Let me introduce you to the old me. I used to put on suits to accompany my boss to board meetings with important people at banks in downtown San Francisco. I dreaded suit days. Lugging an oversized projector bag in three inch heels from one end of the Bay to the other was not my idea of a good time. Then, of course, there were all the times I donned my suits for job interviews… Let’s just say I’m pleased teaching does not often call for a suit. Today was one of those rare occasions and it felt surprisingly good, surprisingly meaningful.
When I heard the all-call for career attire, I considered dressing up for something outside the box, but then I thought about what my students need to see. I decided they needed to see a woman in a suit. Not that they don’t see this from my lovely principal and other administrators, but I felt they needed to see it from me so we could have a discussion about why I used to wear a suit and what it should look like to go to a job interview, (as well as other pertinent scenarios like the reality that heads of businesses and future presidents all wear suits).
Student questions included:
“Is it better to wear heels or flats to an interview?”
“How tall were the buildings you used to go to for meetings?”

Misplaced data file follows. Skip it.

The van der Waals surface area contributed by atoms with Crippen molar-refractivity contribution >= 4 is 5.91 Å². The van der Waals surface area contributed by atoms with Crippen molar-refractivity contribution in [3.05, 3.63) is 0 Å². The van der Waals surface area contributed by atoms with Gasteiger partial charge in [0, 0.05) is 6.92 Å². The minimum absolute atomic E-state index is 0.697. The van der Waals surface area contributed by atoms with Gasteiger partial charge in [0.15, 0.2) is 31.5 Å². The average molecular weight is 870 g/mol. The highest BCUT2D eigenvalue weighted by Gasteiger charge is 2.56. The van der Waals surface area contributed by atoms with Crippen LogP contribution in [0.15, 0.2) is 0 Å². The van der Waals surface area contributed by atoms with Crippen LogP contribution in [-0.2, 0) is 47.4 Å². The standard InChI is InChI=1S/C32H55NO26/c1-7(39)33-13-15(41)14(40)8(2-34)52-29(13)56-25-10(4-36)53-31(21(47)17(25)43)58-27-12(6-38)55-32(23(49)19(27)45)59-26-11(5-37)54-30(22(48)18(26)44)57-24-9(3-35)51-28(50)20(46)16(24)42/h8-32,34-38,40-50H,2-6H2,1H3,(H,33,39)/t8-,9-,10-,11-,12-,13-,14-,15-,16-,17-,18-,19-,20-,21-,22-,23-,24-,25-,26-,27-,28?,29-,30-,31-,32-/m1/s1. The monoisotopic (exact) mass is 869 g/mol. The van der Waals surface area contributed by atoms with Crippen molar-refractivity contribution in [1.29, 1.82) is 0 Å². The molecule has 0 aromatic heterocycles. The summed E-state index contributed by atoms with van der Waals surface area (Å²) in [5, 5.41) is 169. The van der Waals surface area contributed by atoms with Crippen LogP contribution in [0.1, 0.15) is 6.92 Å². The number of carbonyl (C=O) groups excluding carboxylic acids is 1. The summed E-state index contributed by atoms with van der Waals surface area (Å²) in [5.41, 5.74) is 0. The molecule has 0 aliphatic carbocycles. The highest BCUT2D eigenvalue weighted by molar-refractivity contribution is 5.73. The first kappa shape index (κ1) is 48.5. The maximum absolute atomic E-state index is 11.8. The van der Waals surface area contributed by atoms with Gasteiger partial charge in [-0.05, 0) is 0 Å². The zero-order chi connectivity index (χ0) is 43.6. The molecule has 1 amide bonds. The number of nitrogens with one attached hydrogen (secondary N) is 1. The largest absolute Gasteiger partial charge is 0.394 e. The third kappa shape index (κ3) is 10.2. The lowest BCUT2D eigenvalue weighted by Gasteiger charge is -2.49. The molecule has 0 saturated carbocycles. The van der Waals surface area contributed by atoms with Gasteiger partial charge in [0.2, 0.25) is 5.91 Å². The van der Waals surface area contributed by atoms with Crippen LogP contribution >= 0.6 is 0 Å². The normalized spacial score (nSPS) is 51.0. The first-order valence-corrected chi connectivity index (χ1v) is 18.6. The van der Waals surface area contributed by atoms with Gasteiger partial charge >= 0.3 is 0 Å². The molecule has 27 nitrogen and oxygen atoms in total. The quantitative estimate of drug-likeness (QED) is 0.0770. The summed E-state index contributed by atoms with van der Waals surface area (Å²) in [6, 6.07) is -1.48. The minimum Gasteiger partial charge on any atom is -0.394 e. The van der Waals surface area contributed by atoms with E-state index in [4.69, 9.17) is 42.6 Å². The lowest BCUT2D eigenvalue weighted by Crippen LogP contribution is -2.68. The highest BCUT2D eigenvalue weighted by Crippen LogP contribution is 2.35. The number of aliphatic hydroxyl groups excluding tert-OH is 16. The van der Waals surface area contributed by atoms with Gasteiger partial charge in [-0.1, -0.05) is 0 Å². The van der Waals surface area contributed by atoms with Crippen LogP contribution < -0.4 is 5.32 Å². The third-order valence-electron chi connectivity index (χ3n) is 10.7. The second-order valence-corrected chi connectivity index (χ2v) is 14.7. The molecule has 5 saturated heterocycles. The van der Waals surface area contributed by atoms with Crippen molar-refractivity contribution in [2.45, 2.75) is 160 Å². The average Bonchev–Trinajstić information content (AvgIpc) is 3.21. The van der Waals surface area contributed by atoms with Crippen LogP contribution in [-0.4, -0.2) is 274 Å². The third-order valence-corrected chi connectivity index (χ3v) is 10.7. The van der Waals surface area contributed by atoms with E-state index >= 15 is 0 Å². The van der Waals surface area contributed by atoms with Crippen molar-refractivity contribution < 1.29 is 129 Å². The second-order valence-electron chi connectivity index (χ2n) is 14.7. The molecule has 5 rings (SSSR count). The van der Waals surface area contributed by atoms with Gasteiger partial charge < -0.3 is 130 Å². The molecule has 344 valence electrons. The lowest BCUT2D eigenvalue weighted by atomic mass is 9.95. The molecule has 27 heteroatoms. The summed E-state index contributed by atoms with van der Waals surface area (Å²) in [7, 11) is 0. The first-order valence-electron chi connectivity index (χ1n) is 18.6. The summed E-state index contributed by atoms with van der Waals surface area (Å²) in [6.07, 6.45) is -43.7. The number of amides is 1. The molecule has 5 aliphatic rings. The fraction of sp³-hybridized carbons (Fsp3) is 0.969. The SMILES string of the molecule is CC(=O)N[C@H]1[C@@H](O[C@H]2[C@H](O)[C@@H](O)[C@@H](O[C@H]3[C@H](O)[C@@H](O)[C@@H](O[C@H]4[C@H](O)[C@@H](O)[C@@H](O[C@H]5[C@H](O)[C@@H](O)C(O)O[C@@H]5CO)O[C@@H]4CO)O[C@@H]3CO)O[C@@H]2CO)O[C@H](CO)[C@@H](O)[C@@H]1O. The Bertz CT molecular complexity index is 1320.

“What would happen if you made a mistake in your presentation, would you get fired?”
That one made me laugh, a lot. The first presentation I ever created for the heads of a bank included a mistake where I accidentally left out half of the data analysis. No, I was not fired. Yes, I was embarrassed.
The funny thing in my decision to wear a suit today is that if I were teaching at the private school where I used to sub, I would probably tell the students about the merits of being a teacher or a writer or some other passionate endeavor that contradicts the push to pick a career based on financial security. However, with these kids, my kids, I give them that version of reality everyday when I teach writing, when I talk about why I became a teacher, when I encourage them to follow their dreams.
Today, I wanted to show them another version of myself, one that still exists dormant beneath the surface. I wanted to show them that a woman can put on a suit and mean business.